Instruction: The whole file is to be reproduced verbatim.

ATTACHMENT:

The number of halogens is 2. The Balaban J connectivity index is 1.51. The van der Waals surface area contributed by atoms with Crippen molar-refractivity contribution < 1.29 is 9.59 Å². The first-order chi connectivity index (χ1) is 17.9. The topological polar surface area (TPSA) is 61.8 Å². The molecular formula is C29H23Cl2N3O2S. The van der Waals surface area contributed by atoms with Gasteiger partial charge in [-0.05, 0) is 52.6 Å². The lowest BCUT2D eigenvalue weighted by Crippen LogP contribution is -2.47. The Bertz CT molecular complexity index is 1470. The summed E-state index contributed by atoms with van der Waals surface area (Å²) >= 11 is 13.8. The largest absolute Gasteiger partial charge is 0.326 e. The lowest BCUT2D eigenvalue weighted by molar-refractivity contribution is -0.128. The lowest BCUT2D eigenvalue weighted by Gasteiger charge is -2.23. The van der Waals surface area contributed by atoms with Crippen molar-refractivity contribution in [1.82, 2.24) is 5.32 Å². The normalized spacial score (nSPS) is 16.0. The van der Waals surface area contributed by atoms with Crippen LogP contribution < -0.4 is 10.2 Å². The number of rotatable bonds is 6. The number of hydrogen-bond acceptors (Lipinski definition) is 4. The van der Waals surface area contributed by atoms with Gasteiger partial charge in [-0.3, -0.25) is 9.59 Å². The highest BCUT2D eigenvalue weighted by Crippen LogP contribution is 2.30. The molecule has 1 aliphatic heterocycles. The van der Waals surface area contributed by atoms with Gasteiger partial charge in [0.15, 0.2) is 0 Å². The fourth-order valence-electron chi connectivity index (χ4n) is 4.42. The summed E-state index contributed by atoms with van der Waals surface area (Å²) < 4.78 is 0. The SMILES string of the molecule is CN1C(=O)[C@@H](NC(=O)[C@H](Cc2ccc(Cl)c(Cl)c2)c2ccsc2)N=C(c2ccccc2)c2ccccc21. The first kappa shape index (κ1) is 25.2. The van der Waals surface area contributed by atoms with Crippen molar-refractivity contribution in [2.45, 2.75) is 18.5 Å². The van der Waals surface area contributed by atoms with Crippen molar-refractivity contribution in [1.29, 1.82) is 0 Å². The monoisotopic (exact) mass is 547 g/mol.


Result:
The number of halogens is 2. The Balaban J connectivity index is 1.51. The van der Waals surface area contributed by atoms with Crippen molar-refractivity contribution < 1.29 is 9.59 Å². The first-order chi connectivity index (χ1) is 17.9. The topological polar surface area (TPSA) is 61.8 Å². The molecular formula is C29H23Cl2N3O2S. The van der Waals surface area contributed by atoms with Gasteiger partial charge in [-0.05, 0) is 52.6 Å². The lowest BCUT2D eigenvalue weighted by Crippen LogP contribution is -2.47. The Bertz CT molecular complexity index is 1470. The summed E-state index contributed by atoms with van der Waals surface area (Å²) >= 11 is 13.8. The largest absolute Gasteiger partial charge is 0.326 e. The lowest BCUT2D eigenvalue weighted by molar-refractivity contribution is -0.128. The lowest BCUT2D eigenvalue weighted by Gasteiger charge is -2.23. The van der Waals surface area contributed by atoms with Crippen molar-refractivity contribution in [1.82, 2.24) is 5.32 Å². The normalized spacial score (nSPS) is 16.0. The van der Waals surface area contributed by atoms with Crippen LogP contribution < -0.4 is 10.2 Å². The number of rotatable bonds is 6. The number of hydrogen-bond acceptors (Lipinski definition) is 4. The van der Waals surface area contributed by atoms with Gasteiger partial charge in [-0.3, -0.25) is 9.59 Å². The highest BCUT2D eigenvalue weighted by Crippen LogP contribution is 2.30. The molecule has 1 aliphatic heterocycles. The van der Waals surface area contributed by atoms with Gasteiger partial charge in [0.15, 0.2) is 0 Å². The fourth-order valence-electron chi connectivity index (χ4n) is 4.42. The summed E-state index contributed by atoms with van der Waals surface area (Å²) < 4.78 is 0. The SMILES string of the molecule is CN1C(=O)[C@@H](NC(=O)[C@H](Cc2ccc(Cl)c(Cl)c2)c2ccsc2)N=C(c2ccccc2)c2ccccc21. The first kappa shape index (κ1) is 25.2. The van der Waals surface area contributed by atoms with Crippen molar-refractivity contribution in [2.45, 2.75) is 18.5 Å². The van der Waals surface area contributed by atoms with Crippen molar-refractivity contribution in [1.29, 1.82) is 0 Å². The monoisotopic (exact) mass is 547 g/mol.